“Who did we lose?”
“Three men and two of my miners. Everyone is injured in some way, some more seriously than others. You,” he motioned to the wound on his back. “You were not the worst. A few have been carried off the field. We’re camping on the high bluffs. We did not want to move you, though.”
Kallan shook his head. “I’ll move myself now.” He slid the chainmail shirt over his head and buckled on his weapons. He stretched, grimacing. He turned to Connor, who had just run up.
“Where’s Corwin?” He growled angrily. He was not in the best of mood anyway thanks to his injury, but his typically lighthearted mood was altered by the fact that so many men had died completely unnecessarily because of his commanders foolish pride.
Connor pointed to the west. “I believe they set up the command tent on the western bluff.” Kallan nodded shortly and stomped off up the hill. It was a long walk, but he used the pain to fuel his anger. When he reached the top, he saw the command tent, and walked toward it. Men had begun to set up camp. Kallan was to angry to notice, but the bluffs offered a very good overlook of the entire area.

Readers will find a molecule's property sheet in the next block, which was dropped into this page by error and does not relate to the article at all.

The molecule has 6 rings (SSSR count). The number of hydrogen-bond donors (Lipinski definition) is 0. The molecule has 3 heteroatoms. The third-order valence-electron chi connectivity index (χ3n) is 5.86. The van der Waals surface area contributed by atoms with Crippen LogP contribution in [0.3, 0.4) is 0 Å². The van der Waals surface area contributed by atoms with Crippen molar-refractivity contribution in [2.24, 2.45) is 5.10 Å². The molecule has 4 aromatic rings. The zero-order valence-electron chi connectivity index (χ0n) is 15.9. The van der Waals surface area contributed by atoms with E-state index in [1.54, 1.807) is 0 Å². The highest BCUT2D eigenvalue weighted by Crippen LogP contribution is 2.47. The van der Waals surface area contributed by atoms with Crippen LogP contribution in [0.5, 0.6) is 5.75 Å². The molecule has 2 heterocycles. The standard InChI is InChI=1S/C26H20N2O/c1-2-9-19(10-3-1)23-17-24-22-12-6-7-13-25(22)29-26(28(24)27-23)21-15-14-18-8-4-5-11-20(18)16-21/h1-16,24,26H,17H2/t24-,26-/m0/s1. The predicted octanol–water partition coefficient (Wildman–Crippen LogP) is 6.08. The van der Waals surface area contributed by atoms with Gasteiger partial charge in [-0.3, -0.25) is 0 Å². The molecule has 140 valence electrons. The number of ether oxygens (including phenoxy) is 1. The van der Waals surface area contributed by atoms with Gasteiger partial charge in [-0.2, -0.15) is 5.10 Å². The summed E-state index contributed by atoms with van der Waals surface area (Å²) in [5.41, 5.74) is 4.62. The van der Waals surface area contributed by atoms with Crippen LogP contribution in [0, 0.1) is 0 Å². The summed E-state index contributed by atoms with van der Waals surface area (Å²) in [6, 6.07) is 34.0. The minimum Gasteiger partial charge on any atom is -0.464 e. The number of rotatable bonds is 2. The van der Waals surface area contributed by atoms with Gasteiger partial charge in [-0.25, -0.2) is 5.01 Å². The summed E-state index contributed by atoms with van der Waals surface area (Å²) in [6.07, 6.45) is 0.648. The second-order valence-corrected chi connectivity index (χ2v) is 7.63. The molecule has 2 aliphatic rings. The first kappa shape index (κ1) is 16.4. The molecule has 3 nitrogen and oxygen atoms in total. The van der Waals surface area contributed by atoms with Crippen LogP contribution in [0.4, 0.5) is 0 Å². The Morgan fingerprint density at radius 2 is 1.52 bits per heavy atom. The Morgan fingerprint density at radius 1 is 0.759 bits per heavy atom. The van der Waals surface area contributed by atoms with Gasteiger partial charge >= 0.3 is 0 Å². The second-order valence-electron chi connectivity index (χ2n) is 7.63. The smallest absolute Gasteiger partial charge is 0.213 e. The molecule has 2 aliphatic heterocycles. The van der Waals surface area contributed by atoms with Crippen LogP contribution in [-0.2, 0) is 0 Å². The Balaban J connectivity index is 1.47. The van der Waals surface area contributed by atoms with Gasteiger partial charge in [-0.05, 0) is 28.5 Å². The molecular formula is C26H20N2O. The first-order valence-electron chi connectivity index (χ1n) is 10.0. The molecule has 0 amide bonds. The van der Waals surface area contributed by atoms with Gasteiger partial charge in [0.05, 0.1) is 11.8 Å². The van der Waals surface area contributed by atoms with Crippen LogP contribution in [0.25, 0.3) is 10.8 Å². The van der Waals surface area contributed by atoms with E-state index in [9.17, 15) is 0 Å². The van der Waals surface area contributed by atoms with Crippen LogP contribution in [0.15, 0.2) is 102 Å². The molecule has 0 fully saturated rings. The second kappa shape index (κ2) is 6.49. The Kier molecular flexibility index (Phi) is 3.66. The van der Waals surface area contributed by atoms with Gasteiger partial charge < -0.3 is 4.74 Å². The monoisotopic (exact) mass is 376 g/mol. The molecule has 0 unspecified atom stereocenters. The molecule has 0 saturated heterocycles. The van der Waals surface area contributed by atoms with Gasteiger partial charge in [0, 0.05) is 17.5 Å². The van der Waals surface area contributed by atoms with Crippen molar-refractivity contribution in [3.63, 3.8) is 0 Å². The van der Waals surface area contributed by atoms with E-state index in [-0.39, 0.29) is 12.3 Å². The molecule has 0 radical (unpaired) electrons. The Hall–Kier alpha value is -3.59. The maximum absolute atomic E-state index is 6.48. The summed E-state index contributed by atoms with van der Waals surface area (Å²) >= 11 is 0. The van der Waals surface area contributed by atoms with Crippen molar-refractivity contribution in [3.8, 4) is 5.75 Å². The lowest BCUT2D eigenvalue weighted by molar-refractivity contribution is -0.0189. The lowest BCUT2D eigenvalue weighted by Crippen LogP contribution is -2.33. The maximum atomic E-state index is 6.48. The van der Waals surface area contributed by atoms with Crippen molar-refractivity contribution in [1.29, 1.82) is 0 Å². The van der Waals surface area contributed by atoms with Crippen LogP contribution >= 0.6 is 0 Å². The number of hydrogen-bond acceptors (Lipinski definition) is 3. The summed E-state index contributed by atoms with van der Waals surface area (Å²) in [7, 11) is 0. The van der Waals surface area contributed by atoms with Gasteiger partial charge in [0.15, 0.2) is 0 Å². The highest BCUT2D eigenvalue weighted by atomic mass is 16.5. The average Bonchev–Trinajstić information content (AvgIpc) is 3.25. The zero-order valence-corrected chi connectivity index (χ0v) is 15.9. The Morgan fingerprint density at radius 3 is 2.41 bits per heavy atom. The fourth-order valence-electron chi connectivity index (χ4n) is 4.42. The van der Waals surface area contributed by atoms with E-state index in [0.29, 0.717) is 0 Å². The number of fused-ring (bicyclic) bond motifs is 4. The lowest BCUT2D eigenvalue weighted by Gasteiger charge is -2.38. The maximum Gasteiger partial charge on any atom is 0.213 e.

He pushed past the guards outside and stomped into the pavilion, his face nearly red with anger now. Kallan Keeganson was hard to anger, but when he was it was a sight to behold. Corwin sat, his arm in a sling, at the head of the table, and his officers stood or sat nearby. Elliot of Merten seemed to be arguing quietly with Corwin. General Wesley sat, stonefaced, staring at the wall. Overall, the mood of the tent was that of anger, defeat, and confusion.
When Kallan stabbed his dagger into the table everything went completely silent. They all stared at this lad, a hero of the rebellion, a boy who stood for everything they believed in… utterly angry. Corwin was the first to speak.
“Kallan… it is good to see you back…” Kallan cut him off. His forefinger pointed in accusation at the general who he had so long striven to please.
“You are a fool!”
The atmosphere in the tent now was of surprise and a tense expectation. Even Corwin seemed to be shocked.